What does herpes look like?
Genital herpes is a common sexually transmitted infection that causes a recurring rash of red blisters around the genitals. It is more commonly referred to as “herpes”. Genital herpes is caused by the herpes simplex virus type 2. The herpes simplex virus type 1 causes cold sores, but can also cause genital herpes.
Because genital herpes is caused by the herpes simplex virus, which is incurable, it’s not a condition that will go away after treatment. Instead, you can expect repeated bouts of the symptoms, followed by long periods in which you have no symptoms at all. Over time, the symptoms will ease and become less painful and problematic. But what does herpes look like, exactly?
What do herpes blisters/sores look like?
The main symptom of genital herpes is painful blistering around the genitals. Blisters caused by genital herpes develop around the:
In women, the blisters can also develop on the cervix.
Herpes blisters are small, red and painful. They will burst, leaving open sores that are very infectious. After this they will scab or crust over and heal without leaving any scarring. The blisters can sometimes last for as long as three weeks without any treatment.
Other symptoms of genital herpes
A primary herpes infection can come with flu-like symptoms such as aches and pains. Recurrent infections also normally start with an itching, burning or tingling sensation in the affected area.
Painful urination can be a symptom of genital herpes, due to the soreness of the blisters. In women, unusual vaginal discharge can also be a sign of genital herpes.
Other STIs causing similar symptoms
If you have sore, red blisters around your genitals then it’s very likely that you have herpes. However, there are some other infections that can cause symptoms you might mistake for herpes.
Genital warts are small, fleshy growths that develop around the genitals. They are usually painless (unlike herpes blisters) but they can become itchy and inflamed, and in some cases they can bleed.
The first symptom of syphilis is a painless sore on the genitals. It is normal to have only one sore, although some people have several. If you have several sores and they are painful, it is more likely to be herpes than syphilis.
Trichomoniasis, pubic lice and scabies can cause itching and inflammation around the genitals. Scratching the affected area can cause soreness and break the skin, which you might mistake for herpes. However, if there are no blisters present then it is unlikely that you are infected.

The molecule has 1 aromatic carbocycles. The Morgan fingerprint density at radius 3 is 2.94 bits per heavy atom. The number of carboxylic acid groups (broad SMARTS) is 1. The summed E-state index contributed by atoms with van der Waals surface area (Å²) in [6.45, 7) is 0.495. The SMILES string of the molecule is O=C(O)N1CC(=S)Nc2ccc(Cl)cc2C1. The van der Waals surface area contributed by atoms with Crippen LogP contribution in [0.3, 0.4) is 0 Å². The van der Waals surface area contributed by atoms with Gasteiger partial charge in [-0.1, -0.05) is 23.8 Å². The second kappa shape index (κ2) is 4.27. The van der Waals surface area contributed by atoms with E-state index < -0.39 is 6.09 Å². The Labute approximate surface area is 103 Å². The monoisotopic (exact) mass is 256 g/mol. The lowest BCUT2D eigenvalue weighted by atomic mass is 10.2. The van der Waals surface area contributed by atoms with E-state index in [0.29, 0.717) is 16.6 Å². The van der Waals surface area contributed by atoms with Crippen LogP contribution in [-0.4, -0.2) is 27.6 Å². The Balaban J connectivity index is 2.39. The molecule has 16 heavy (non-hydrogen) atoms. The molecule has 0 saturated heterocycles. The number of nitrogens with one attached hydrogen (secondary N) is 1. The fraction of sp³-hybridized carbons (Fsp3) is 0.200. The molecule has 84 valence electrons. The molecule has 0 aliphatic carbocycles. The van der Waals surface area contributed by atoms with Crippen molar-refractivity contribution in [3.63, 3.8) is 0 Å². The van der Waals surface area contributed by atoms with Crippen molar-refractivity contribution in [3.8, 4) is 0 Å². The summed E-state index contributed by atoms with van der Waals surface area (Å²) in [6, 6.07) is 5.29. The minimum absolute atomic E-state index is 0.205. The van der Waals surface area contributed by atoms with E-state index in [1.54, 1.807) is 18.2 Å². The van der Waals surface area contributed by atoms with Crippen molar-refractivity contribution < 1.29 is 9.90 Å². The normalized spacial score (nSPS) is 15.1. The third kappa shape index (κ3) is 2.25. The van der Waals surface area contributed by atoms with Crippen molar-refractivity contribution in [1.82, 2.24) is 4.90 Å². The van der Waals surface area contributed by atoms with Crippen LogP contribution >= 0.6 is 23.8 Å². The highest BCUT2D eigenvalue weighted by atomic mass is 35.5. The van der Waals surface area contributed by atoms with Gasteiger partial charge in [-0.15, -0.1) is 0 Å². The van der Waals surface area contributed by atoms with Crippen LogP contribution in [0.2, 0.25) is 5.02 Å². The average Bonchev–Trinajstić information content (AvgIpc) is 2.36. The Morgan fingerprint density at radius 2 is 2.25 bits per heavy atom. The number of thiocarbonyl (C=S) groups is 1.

How is herpes diagnosed?
If you become infected with genital herpes, there is a good chance you will not notice any symptoms at first. Many people are not affected until months or years after exposure.
The first time you experience symptoms (i.e. an outbreak of blisters), you should visit a sexual health clinic or GP. The test for herpes involves an examination of the affected area, and a swab of the blisters that will be screened for the herpes virus. You may also be tested for other sexually transmitted infections.
How is herpes treated?
Genital herpes can be treated whenever you experience an outbreak. The standard treatment is an antiviral tablet called aciclovir, which works by preventing the virus from multiplying.
How to avoid herpes
Herpes is spread through skin-to-skin contact. The virus is most infectious when the blisters have burst leaving open, weeping sores. However, it can be transmitted from the point that a tingling or itching sensation is felt in the area. Remember too that herpes blisters can break out on the thighs, buttocks and around the anus. For this reason, oral sex is risky and using condoms during sex cannot provide 100% protection from the virus.
If your sexual partner is experiencing an outbreak, you should refrain from any sexual activity until the blisters have cleared up and healed completely.
If you have symptoms that you think might indicate herpes, you can use Online Doctor’s secure photo assessment service to get advice from one of our doctors. We also offer prescription treatments for herpes. Visit our sexual health treatments page to find out more.